Can You Wholesale Real Estate Without a Real Estate License?

You can wholesale real estate without a real estate license in all US states, except Illinois and Oklahoma. Unlike real estate agents, wholesalers don’t sell the owner’s real property. Instead, they sell the right to purchase it, which legally doesn’t require a license in most states. However, it’s still better to get licensed when you’re wholesaling. A license will get you access to the MLS and make buyers take you more seriously.

What Is the Main Difference Between a Real Estate Agent and a Real Estate Wholesaler?

The main difference between a real estate agent and a real estate wholesaler lies in their role, licensing, and business model. Agents work directly with clients, are licensed professionals, and earn commissions from buying or selling properties. Wholesalers, on the other hand, act as intermediaries, connect motivated sellers with buyers, and make their profit by securing properties at a discount and selling them at a higher price. While a licensed agent operates within strict regulatory frameworks, a wholesaler may have varying levels of legal oversight and licensing requirements depending on the jurisdiction.

So, Is Wholesaling Real Estate a Good Idea?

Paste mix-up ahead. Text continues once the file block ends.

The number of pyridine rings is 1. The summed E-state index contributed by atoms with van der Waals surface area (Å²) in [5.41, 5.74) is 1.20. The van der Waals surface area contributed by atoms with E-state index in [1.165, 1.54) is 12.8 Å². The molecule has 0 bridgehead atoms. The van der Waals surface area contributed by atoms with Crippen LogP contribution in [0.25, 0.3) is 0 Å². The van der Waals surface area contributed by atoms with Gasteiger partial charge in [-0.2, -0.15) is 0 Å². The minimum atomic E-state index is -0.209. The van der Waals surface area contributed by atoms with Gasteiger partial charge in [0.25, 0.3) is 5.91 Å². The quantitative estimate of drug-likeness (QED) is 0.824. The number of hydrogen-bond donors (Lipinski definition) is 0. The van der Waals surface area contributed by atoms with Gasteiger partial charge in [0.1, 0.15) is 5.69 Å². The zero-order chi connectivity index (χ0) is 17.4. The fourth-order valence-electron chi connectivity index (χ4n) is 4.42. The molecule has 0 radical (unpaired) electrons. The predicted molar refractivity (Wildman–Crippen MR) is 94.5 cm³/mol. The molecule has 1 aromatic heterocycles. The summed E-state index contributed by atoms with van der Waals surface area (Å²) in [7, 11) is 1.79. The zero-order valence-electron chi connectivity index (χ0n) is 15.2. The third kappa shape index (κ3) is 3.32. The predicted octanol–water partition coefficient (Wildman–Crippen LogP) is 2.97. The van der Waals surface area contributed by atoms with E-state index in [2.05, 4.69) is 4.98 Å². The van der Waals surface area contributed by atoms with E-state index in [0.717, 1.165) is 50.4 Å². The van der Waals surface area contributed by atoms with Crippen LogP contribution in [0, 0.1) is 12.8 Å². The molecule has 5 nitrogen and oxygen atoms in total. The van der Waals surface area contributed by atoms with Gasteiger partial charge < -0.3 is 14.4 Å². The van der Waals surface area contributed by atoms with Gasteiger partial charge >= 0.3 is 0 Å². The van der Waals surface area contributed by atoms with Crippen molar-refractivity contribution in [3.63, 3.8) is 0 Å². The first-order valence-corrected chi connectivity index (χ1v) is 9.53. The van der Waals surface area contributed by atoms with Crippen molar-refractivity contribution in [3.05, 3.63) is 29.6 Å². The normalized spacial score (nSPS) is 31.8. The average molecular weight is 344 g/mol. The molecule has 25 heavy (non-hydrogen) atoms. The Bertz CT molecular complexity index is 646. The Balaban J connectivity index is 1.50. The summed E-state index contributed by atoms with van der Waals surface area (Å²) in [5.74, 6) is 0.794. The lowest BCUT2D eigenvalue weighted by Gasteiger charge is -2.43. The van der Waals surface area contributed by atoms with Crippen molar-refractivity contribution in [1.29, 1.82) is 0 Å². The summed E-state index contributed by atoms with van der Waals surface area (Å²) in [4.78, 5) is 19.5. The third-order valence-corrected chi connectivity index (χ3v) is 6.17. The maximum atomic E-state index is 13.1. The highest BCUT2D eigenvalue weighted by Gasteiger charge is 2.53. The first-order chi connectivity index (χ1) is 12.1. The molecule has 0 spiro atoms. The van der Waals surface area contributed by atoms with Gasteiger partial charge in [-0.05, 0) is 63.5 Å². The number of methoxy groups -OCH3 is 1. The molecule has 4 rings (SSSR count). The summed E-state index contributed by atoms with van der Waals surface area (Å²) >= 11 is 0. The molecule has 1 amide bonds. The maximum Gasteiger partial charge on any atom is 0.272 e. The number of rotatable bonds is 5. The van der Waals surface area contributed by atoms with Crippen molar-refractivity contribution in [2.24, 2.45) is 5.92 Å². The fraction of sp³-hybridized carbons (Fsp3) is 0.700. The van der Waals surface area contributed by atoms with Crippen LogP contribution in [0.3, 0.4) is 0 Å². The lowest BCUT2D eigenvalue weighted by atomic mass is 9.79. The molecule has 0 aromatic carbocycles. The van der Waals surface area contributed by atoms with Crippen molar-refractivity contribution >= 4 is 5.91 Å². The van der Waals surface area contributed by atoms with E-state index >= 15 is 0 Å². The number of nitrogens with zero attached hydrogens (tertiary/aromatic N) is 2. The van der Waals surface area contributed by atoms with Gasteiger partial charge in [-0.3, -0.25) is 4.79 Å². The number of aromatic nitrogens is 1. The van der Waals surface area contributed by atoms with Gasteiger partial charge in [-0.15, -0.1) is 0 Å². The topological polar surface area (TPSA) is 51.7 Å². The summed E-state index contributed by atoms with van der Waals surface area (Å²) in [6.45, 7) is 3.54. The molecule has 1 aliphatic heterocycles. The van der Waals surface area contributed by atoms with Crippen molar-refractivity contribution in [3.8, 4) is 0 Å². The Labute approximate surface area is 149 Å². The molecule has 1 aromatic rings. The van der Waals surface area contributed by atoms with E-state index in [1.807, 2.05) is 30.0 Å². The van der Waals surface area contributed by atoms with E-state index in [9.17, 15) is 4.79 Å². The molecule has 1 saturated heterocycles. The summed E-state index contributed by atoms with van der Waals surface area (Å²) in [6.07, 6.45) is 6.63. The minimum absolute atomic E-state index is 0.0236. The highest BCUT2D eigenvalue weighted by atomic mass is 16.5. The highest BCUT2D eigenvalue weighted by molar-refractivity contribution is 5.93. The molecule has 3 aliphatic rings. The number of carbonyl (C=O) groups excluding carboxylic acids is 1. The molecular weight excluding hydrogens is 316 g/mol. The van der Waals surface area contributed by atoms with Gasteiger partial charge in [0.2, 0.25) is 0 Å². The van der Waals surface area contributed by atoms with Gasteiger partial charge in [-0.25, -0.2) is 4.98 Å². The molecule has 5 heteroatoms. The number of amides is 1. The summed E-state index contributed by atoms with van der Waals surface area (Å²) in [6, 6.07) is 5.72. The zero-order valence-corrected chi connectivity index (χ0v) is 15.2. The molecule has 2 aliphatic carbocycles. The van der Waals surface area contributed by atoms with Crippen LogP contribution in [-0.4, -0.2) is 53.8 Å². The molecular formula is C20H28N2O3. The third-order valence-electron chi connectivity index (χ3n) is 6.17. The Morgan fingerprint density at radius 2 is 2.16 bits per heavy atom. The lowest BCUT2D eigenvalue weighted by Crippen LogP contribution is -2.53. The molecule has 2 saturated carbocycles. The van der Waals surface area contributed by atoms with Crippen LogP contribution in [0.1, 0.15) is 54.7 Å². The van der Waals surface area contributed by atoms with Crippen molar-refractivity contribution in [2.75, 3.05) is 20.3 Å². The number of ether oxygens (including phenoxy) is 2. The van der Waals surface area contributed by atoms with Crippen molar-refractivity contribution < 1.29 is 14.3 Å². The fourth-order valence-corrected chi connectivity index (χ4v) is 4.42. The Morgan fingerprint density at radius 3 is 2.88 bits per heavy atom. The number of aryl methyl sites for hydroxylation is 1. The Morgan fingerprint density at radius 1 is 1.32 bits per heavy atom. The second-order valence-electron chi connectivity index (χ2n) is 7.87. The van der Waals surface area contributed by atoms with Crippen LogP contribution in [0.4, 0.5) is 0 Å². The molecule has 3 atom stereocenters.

Wholesaling real estate is a good idea if you have a strong understanding of your local market, enjoy networking and negotiation, and are willing to navigate legal complexities. It’s also a good starting point for beginners in the real estate industry, as it offers low financial risk and the potential for quick profits. However, real estate wholesaling can be unpredictable, especially if you lack the systems in place to consistently find distressed properties and you lack a reliable buyers list.

For a more predictable business strategy, consider local lead generation. Instead of physical property, you work with lead-generating digital real estate that you can rent out to local business owners who need leads. With this business model, you can forgo strategies like cold-calling, door-to-door sales, or driving for dollars. Additionally, there’s no constant need to nurture a cash buyers list.